The greatest hindrance to the gospel is the Christian’s lack of confidence in the gospel itself.
Is there any obvious, compelling marks in your life revealing a deep and unshakeable confidence in the power of the gospel, the good news of Jesus Christ?
More specifically, do you have confidence that the Gospel of Jesus Christ is enough to transform the people who seem to you the farthest away, with the hardest heart toward the Lord?
Do we underestimate the gospel’s ability to change what we think are the worst or sinners, the hardest hearts?
The title of my sermon refers to “terrorists.” Many of us have particular images that flash to mind when we hear or read that word. But don’t just think of the dominant stereotype. Try to get in mind the person(s) that provoke fear in your heart, the person you’re tempted to view as unreachable. It could be the imagined Muslim terrorist detonating bombs in civilian marketplaces or the radical Hindu burning down churches. Or, it could be the prostitute down the street, the drug dealer in that neighborhood, or uncle Clint the violent alcoholic. It could be Mrs. Hatcher, your third grade teacher, or Granny Jones who used to kiss you with that hairy mustache. Fix that person in your mind and ask: Am I confident—down in my bones with Romans 1:16 styled unashamedness—that the gospel of Jesus Christ will transform this person?
Is Romans 1:16 really our boast? Is that boast obvious in our lives and ministries? If not, what do we need to do? How do we need to repent of our unbelief?
1 Timothy 1:12-17 ESV
“I thank him who has given me strength, Christ Jesus our Lord, because he judged me faithful, appointing me to his service, though formerly I was a blasphemer, persecutor, and insolent opponent. But I received mercy because I had acted ignorantly in unbelief, and the grace of our Lord overflowed for me with the faith and love that are in Christ Jesus. The saying is trustworthy and deserving of full acceptance, that Christ Jesus came into the world to save sinners, of whom I am the foremost. But I received mercy for this reason, that in me, as the foremost, Jesus Christ might display his perfect patience as an example to those who were to believe in him for eternal life. To the King of the ages, immortal, invisible, the only God, be honor and glory forever and ever. Amen.”
1. The Great Change in One Terrorist’s Life (1 Tim. 1:12-13)
Paul begins his instruction by calling Timothy to deal with false teaching and false teachers (vv. 3-4).
This falsehood is destroying faith and Christian witness (vv. 5-7).
This turn from the truth to the Law is contrary to the intended audience of the Law (vv. 9-10), contrary “to the sound doctrine that conforms to the glorious gospel of the blessed God, which [God] entrusted to [Paul]” (vv. 10-11).
When Paul mentions “the glorious gospel of the blessed God” entrusted to him, the mention of the gospel has a certain effect on him. We’ve all had the experience of driving along in our cares when “our song” comes on the radio. No matter what we’re doing, we’re instantly transported back to the time and the frame of mind when the song first became “our song.” The glorious gospel of the blessed God is Paul’s song and it takes him back.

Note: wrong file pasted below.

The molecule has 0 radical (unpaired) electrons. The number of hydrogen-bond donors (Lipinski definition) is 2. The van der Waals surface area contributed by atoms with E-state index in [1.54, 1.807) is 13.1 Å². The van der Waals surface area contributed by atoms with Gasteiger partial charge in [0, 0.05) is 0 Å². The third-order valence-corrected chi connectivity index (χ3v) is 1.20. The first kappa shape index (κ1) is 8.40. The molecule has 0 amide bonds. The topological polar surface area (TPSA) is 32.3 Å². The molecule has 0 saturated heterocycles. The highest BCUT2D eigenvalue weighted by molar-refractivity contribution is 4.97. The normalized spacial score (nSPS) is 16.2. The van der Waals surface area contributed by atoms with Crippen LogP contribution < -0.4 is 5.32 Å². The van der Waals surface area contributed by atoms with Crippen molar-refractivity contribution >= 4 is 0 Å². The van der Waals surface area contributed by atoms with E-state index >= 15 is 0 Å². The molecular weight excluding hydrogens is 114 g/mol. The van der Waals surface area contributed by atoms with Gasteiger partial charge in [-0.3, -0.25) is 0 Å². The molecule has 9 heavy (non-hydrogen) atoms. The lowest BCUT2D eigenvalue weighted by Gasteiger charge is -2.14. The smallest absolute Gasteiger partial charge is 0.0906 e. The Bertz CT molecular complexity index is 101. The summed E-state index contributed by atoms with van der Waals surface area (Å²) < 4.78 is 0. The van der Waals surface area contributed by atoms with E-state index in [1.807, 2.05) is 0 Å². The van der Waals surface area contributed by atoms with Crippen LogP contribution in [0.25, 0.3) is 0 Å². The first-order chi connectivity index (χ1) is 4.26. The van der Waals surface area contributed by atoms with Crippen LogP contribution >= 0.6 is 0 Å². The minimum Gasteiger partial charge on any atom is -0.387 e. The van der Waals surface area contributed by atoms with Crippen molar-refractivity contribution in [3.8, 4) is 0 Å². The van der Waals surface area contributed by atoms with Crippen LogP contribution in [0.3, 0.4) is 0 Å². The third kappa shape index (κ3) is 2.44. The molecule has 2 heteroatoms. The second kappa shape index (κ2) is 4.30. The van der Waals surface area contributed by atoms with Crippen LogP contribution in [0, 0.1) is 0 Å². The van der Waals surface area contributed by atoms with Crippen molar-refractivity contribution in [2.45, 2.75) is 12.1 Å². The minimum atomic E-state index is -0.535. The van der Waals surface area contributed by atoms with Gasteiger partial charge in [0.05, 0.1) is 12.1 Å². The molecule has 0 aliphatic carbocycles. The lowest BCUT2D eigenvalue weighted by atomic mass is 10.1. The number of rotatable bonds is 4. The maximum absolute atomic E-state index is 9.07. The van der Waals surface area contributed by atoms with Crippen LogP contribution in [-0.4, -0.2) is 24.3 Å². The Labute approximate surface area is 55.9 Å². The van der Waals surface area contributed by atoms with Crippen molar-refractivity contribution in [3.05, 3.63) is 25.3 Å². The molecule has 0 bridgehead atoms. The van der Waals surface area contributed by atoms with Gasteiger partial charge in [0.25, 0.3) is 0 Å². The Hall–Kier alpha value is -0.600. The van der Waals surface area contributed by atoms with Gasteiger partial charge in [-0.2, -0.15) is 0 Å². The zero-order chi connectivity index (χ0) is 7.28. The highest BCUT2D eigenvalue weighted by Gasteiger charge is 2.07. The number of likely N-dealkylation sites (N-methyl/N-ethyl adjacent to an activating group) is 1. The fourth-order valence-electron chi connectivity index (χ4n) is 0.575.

Verses 12-13 give us a dramatic “before and after” testimony-portrait of the apostle.
The After Picture
Verse 12: “I thank Christ Jesus our Lord, who has given me strength, that He considered me faithful, appointing me to His service.”
The Before Picture
Verse 13—“once. . . “ “Even though I was once a blasphemer, a persecutor, and a violent man. . . ”
When first meet Paul as Saul. See Acts 7:54-8:3; 9:1-2; 22:4; 26:9-11.
1.1. Why do you suppose Paul remembers these things he once was so vividly?
Sin had left its crimson stain. Sometime the deeper the sin the deeper the remembrance.
1.2. Why do you suppose Paul threw himself so fully into what appears as such a demonic and destructive course to us?
In a word, Paul was lost.
We can define “lostness” as convinced blindness and misdirected love resulting in eternal damnation.
We don’t tend to use this word that much anymore. What happens when Christians lose certain words key for gospel understanding? When we lose words we also lose the ideas and meanings for which the words were containers.
- We lose the necessity of repentance (because no one is seen as going in the wrong direction).
- We lose the necessity of substitution (because man only needs to reform himself).
- We lose the love-worthy majesty of God the Father, God the Son, and God the Holy Spirit (because other loves are seen as more satisfying—especially in this right now, gotta have it, materialistic and worldly life).
- We lose wrath and hell (because man isn’t at enmity with God if man is not lost; he’s simply on a journey, a seeker, and it would be cruel of God to be angry with or to eternally judge people doing their best to make their way).
- We lose missions and evangelism (because no one really needs to be saved from anything if they’re not willfully blind with misdirected affections).
Lose “lostness” and you lose the whole shootin’ match.
1.3. What caused Paul’s great change?
2. The Great Cause of Paul’s Change (1 Tim. 1:14-16)